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Increased risk for ovarian cancer can also come from your father's side.

A family history of some other types of cancer such as colorectal and breast cancer is linked to an increased risk of ovarian cancer.

Women who have been pregnant and carried it to term before age 26 have a lower risk of ovarian cancer than women who have not. Women who have their first full-term pregnancy after age 35 or who never carried a pregnancy to term have a higher risk of ovarian cancer. Women who have used oral contraceptives (also known as birth control pills or the pill) have a lower risk of ovarian cancer.

The lower risk is seen after only 3 to 6 months of using the pill, and the risk is lower the longer the pills are used.

The risk of some other cancers, such as pancreatic cancer and prostate cancer, are also increased.

Mutations in BRCA1 and BRCA2 are also responsible for most inherited ovarian cancers.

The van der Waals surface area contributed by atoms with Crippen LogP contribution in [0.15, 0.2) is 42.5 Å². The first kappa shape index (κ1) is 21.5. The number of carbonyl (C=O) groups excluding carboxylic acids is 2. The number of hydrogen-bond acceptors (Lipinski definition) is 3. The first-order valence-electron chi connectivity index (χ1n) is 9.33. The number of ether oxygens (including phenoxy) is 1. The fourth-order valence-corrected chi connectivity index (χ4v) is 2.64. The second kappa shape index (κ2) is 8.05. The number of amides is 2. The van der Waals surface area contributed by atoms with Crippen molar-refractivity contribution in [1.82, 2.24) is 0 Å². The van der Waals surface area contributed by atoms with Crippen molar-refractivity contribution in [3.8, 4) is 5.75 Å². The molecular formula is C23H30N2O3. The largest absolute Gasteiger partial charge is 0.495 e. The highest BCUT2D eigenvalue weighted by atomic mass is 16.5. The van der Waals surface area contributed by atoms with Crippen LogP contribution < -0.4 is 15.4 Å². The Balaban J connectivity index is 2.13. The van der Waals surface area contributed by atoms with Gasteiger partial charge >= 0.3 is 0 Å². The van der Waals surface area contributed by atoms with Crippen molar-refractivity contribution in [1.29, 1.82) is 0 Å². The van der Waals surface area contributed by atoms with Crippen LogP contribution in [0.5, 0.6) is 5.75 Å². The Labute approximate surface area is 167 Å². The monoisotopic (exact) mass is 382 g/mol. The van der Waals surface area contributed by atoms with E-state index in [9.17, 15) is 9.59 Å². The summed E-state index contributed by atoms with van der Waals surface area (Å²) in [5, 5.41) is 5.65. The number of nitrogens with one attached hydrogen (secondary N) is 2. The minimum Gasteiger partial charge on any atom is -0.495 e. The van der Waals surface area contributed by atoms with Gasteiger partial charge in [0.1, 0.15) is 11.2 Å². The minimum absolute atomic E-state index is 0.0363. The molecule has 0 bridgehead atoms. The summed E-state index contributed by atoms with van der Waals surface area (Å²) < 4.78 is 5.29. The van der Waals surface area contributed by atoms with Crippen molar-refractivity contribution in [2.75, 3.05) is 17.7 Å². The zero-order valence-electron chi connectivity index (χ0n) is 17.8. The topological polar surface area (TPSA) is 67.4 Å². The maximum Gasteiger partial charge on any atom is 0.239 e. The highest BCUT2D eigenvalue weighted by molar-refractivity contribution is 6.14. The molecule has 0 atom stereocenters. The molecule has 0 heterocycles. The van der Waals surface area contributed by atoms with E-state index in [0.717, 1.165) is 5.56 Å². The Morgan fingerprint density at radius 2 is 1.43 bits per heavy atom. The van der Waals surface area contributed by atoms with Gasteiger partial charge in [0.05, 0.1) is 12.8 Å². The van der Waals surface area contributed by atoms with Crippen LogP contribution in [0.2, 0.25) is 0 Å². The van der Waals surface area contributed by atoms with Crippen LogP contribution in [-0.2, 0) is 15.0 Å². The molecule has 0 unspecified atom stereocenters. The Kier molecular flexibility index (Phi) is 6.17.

When these genes are normal they help prevent cancer by making proteins that keep cells from growing abnormally (they act as tumor suppressors).

The risk seems to be higher in women taking estrogen alone (without progesterone) for many years (at least 5 or 10).Mutations in BRCA1 and BRCA2 are about 10 times more common in those who are Ashkenazi Jewish than those in the general U. This means that if 100 women had a BRCA1 mutation, between 35 and 70 of them would get ovarian cancer.For women with BRCA2 mutations the risk has been estimated to be between 10% and 30% by age 70.Researchers have discovered several specific factors that change a woman's likelihood of developing epithelial ovarian cancer.

These risk factors don’t apply to other less common types of ovarian cancer like germ cell tumors and stromal tumors. Half of all ovarian cancers are found in women 63 years of age or older.

This lower risk continues for many years after the pill is stopped.